One man I spoke with, from Guatemala, told me his 10-year-old son used to be cheerful and trusting. But in June, the two were forcibly separated by U.S. immigration officials when they crossed the border to seek asylum. By the time the family was reunited in a detention center after more than a month, his son was visibly affected.
“He’s moody. He doesn’t talk now,” the man said of his son. The boy is anxious, inattentive in class, and suffers from nightmares, all new behaviors.
Four months after President Donald J. Trump ended the worst aspects of his family separation policy, hundreds of children are still coping with the trauma of having their families being ripped apart. What’s more, the administration has turned to other damaging policies. Although its tactics have shifted, its assault on migrant children and families continues.
The administration is trying to get around a court order that limits family immigration detention to 20 days. And authorities are locking up large numbers of unaccompanied children.
According to The New Yorker, there are 13,200 children – “more than ever before” – in immigration detention centers run by the U.S. Office of Refugee Resettlement. And unaccompanied children are now being detained an average of 74 days, more than double the length of stay at the beginning of 2016.
This spike in numbers is not happening because more people are arriving; they’re not. It’s because the Trump administration has made it increasingly harder to release children to family members in the United States.
The government says it has introduced stricter vetting to ensure children’s safety. But what it’s really doing is using kids to arrest their undocumented family members.
Until recently, the authorities released unaccompanied children to vetted family members regardless of their immigration status, correctly concluding that it was best for children to be in safe and loving homes while their immigration cases went forward. Now the administration is arresting undocumented family members who step up to care for their child migrant relatives.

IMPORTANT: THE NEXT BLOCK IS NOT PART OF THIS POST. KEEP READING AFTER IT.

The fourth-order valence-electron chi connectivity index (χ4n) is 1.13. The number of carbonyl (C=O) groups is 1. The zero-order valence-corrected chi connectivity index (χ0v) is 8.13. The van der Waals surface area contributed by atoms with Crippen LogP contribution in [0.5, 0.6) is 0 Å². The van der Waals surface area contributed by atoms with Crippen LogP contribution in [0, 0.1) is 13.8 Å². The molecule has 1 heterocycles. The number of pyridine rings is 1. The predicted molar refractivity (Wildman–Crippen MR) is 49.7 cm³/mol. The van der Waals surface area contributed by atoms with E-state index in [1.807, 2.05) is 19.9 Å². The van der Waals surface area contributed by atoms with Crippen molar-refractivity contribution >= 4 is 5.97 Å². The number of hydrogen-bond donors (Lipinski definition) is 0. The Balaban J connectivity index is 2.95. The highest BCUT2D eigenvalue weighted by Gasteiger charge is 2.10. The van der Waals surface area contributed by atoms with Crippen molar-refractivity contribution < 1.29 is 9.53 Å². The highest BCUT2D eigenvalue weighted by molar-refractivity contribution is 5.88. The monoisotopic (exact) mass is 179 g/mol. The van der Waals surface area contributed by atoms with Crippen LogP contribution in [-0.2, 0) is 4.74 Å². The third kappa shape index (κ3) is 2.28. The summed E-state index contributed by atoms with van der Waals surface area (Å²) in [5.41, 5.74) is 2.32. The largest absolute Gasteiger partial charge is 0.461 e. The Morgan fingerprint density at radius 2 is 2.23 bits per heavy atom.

This isn’t the only instance of immigration officials using the language of child protection to justify practices that put children at risk.
Now immigration authorities are attempting to impose new requirements for lawyers’ background checks before they can meet with clients who are unaccompanied children. The consent form explains that the report could include credit history and information about “personal characteristics” and “mode of living,” describing these checks as “a safety measure.”
The government can’t seriously suggest that obtaining a lawyer’s credit score is necessary to ensure children’s safety.
In fact, each state already runs thorough background checks on prospective attorneys, reviewing details like outstanding parking fines as well as more serious matters – criminal records, child support payments, and the like. Duplicating these efforts wastes time and resources.
Mandatory credit checks and intrusive personal investigations could also dissuade lawyers from taking on prospective clients, leaving even more unaccompanied children without legal assistance.
Taken together, these policies appear to be designed to punish rather than protect children and their families.
If the administration were serious about migrant children’s safety and well-being, it would facilitate, not block, their access to lawyers. It would let unaccompanied children and families pursue their cases without being locked up, using successful models that ICE has already piloted.
And it would remedy the harm it has already done, including by ensuring mental health services to help kids recover from the trauma it casually inflicted.